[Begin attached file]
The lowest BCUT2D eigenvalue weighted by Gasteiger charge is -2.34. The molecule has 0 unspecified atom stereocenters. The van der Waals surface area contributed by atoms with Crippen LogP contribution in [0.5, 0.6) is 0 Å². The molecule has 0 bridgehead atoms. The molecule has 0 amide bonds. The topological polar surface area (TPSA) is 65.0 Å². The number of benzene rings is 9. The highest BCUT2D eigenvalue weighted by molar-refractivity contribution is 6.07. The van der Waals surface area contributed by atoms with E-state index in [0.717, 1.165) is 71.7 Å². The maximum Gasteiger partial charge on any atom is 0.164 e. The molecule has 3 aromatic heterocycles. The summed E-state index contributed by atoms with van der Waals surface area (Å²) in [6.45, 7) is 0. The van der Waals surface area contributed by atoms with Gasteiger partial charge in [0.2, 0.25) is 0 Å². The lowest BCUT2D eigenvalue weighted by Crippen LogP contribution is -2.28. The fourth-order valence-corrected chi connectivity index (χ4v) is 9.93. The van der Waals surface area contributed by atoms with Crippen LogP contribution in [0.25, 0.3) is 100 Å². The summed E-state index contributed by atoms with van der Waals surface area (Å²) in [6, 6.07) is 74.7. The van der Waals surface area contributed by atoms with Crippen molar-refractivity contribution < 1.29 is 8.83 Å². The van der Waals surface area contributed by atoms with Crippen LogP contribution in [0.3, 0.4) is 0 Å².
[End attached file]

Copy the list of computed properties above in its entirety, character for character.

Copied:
The lowest BCUT2D eigenvalue weighted by Gasteiger charge is -2.34. The molecule has 0 unspecified atom stereocenters. The van der Waals surface area contributed by atoms with Crippen LogP contribution in [0.5, 0.6) is 0 Å². The molecule has 0 bridgehead atoms. The molecule has 0 amide bonds. The topological polar surface area (TPSA) is 65.0 Å². The number of benzene rings is 9. The highest BCUT2D eigenvalue weighted by molar-refractivity contribution is 6.07. The van der Waals surface area contributed by atoms with E-state index in [0.717, 1.165) is 71.7 Å². The maximum Gasteiger partial charge on any atom is 0.164 e. The molecule has 3 aromatic heterocycles. The summed E-state index contributed by atoms with van der Waals surface area (Å²) in [6.45, 7) is 0. The van der Waals surface area contributed by atoms with Gasteiger partial charge in [0.2, 0.25) is 0 Å². The lowest BCUT2D eigenvalue weighted by Crippen LogP contribution is -2.28. The fourth-order valence-corrected chi connectivity index (χ4v) is 9.93. The van der Waals surface area contributed by atoms with Crippen LogP contribution in [0.25, 0.3) is 100 Å². The summed E-state index contributed by atoms with van der Waals surface area (Å²) in [6, 6.07) is 74.7. The van der Waals surface area contributed by atoms with Crippen molar-refractivity contribution < 1.29 is 8.83 Å². The van der Waals surface area contributed by atoms with Crippen LogP contribution in [0.3, 0.4) is 0 Å².